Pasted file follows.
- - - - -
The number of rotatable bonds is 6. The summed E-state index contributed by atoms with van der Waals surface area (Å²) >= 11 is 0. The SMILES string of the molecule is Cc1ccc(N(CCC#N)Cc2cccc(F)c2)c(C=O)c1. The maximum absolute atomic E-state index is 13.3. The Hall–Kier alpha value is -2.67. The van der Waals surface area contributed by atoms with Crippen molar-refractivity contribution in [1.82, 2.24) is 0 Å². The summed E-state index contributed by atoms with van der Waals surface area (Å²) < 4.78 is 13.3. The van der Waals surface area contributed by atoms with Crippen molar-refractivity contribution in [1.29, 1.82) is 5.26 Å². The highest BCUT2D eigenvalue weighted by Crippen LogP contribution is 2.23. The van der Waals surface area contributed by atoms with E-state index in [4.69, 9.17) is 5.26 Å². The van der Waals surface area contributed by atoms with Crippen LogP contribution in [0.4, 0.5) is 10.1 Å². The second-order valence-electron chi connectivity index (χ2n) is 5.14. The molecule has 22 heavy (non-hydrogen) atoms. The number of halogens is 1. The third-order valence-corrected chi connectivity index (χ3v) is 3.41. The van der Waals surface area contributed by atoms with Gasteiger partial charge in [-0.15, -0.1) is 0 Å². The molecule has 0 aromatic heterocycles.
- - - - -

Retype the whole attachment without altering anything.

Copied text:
The number of rotatable bonds is 6. The summed E-state index contributed by atoms with van der Waals surface area (Å²) >= 11 is 0. The SMILES string of the molecule is Cc1ccc(N(CCC#N)Cc2cccc(F)c2)c(C=O)c1. The maximum absolute atomic E-state index is 13.3. The Hall–Kier alpha value is -2.67. The van der Waals surface area contributed by atoms with Crippen molar-refractivity contribution in [1.82, 2.24) is 0 Å². The summed E-state index contributed by atoms with van der Waals surface area (Å²) < 4.78 is 13.3. The van der Waals surface area contributed by atoms with Crippen molar-refractivity contribution in [1.29, 1.82) is 5.26 Å². The highest BCUT2D eigenvalue weighted by Crippen LogP contribution is 2.23. The van der Waals surface area contributed by atoms with E-state index in [4.69, 9.17) is 5.26 Å². The van der Waals surface area contributed by atoms with Crippen LogP contribution in [0.4, 0.5) is 10.1 Å². The second-order valence-electron chi connectivity index (χ2n) is 5.14. The molecule has 22 heavy (non-hydrogen) atoms. The number of halogens is 1. The third-order valence-corrected chi connectivity index (χ3v) is 3.41. The van der Waals surface area contributed by atoms with Gasteiger partial charge in [-0.15, -0.1) is 0 Å². The molecule has 0 aromatic heterocycles.